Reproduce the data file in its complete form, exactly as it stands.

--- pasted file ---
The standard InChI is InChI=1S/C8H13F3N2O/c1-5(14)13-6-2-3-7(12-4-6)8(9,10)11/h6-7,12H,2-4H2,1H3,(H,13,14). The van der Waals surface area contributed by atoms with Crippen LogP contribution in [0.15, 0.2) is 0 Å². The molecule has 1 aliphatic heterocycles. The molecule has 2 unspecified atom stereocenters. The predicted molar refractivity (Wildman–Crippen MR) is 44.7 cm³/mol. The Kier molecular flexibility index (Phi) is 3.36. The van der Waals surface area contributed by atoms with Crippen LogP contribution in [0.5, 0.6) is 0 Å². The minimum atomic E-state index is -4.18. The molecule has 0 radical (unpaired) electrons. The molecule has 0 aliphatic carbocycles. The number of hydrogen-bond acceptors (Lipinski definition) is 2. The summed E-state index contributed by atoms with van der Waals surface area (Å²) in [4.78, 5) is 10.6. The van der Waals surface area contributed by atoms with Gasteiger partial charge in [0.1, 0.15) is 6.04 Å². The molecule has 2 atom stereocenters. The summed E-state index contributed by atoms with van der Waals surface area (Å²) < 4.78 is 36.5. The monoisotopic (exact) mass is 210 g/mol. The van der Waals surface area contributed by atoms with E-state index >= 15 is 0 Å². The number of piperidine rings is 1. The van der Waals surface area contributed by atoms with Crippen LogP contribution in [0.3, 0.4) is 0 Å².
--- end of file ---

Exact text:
The standard InChI is InChI=1S/C8H13F3N2O/c1-5(14)13-6-2-3-7(12-4-6)8(9,10)11/h6-7,12H,2-4H2,1H3,(H,13,14). The van der Waals surface area contributed by atoms with Crippen LogP contribution in [0.15, 0.2) is 0 Å². The molecule has 1 aliphatic heterocycles. The molecule has 2 unspecified atom stereocenters. The predicted molar refractivity (Wildman–Crippen MR) is 44.7 cm³/mol. The Kier molecular flexibility index (Phi) is 3.36. The van der Waals surface area contributed by atoms with Crippen LogP contribution in [0.5, 0.6) is 0 Å². The minimum atomic E-state index is -4.18. The molecule has 0 radical (unpaired) electrons. The molecule has 0 aliphatic carbocycles. The number of hydrogen-bond acceptors (Lipinski definition) is 2. The summed E-state index contributed by atoms with van der Waals surface area (Å²) in [4.78, 5) is 10.6. The van der Waals surface area contributed by atoms with Gasteiger partial charge in [0.1, 0.15) is 6.04 Å². The molecule has 2 atom stereocenters. The summed E-state index contributed by atoms with van der Waals surface area (Å²) < 4.78 is 36.5. The monoisotopic (exact) mass is 210 g/mol. The van der Waals surface area contributed by atoms with E-state index >= 15 is 0 Å². The number of piperidine rings is 1. The van der Waals surface area contributed by atoms with Crippen LogP contribution in [0.3, 0.4) is 0 Å².